So far, only 38 percent of staffers at nursing homes have accepted COVID-19 vaccines when offered, according to new data released by the Centers for Disease Control and Prevention on Monday.
Due to their vulnerability, nursing home residents and health care workers have been among the first people to receive the vaccine, and "these findings show we have a lot of work to do to increase confidence and also really understand the barriers to vaccination amongst the population," Dr. Radhika Gharpure, lead author of the CDC report, told USA Today.
The report looked at vaccination rates at more than 11,000 long-term care facilities in the U.S. between Dec. 18 and Jan. 17. While the vaccination numbers were low for staffers, 78 percent of residents have received at least one dose of the vaccine. Under a deal reached with CVS and Walgreens during the Trump administration, the pharmacies are sending technicians to participating nursing homes three times in order to vaccinate as many people as possible.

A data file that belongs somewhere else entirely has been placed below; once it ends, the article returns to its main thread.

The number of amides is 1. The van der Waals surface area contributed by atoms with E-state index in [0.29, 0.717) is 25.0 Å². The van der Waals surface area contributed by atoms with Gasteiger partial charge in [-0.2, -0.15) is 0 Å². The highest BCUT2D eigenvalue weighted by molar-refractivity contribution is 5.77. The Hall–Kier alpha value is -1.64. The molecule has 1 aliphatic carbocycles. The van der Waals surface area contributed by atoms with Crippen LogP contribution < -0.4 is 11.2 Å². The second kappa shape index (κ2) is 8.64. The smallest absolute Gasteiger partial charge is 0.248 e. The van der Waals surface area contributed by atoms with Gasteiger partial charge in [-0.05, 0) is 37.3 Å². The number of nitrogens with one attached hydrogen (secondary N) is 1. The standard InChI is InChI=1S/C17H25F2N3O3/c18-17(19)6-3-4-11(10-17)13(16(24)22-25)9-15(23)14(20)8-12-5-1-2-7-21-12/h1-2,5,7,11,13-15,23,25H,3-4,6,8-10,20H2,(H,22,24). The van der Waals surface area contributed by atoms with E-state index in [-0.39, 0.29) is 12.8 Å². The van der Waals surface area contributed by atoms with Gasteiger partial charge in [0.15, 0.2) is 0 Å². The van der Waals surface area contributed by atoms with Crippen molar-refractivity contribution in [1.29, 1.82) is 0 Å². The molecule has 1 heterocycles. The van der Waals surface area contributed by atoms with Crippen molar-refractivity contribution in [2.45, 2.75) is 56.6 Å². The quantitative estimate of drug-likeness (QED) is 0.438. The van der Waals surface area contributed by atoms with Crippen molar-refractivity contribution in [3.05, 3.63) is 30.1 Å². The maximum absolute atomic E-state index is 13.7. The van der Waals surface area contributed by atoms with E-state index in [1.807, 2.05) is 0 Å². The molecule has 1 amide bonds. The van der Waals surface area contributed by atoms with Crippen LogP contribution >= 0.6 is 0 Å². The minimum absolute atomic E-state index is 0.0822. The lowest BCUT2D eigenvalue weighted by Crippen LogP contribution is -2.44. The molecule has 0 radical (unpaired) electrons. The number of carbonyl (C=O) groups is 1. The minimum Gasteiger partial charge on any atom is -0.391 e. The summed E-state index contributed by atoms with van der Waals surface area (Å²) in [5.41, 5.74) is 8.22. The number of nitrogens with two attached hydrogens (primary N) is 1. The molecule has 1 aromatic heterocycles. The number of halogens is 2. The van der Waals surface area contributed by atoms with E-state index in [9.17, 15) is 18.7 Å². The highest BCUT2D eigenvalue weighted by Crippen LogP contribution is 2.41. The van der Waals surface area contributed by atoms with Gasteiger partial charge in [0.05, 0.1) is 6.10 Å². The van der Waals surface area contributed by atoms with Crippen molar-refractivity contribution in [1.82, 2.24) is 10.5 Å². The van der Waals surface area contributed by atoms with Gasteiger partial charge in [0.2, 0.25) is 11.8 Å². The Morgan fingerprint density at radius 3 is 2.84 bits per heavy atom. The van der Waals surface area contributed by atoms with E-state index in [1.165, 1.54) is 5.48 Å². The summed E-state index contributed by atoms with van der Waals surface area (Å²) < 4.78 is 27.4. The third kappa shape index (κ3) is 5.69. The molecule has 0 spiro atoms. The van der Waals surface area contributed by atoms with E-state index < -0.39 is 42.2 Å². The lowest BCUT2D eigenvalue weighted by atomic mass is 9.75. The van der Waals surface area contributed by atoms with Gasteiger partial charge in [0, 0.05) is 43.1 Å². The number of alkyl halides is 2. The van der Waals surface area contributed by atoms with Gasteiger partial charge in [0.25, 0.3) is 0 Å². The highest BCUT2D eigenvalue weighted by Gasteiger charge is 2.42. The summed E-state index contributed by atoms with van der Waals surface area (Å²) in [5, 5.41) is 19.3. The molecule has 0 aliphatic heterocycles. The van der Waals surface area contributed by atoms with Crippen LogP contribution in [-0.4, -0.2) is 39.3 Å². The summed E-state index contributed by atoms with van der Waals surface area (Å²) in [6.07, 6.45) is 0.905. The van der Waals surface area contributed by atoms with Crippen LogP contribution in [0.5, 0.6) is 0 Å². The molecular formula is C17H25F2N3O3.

Earlier polling data showed that some nursing home employees said they were concerned about side effects, while others did not want to be among the first group to get vaccinated. Several facilities have been working to educate workers about the vaccine. At Vanderbilt University School of Medicine in Nashville, nearly two-thirds of employees said late last year they did not want to get the vaccine, but infectious disease expert Dr. William Schaffner told USA Today there was a push to share facts with staffers, and that "moved the needle." Now, 75 percent have said they will get the vaccine.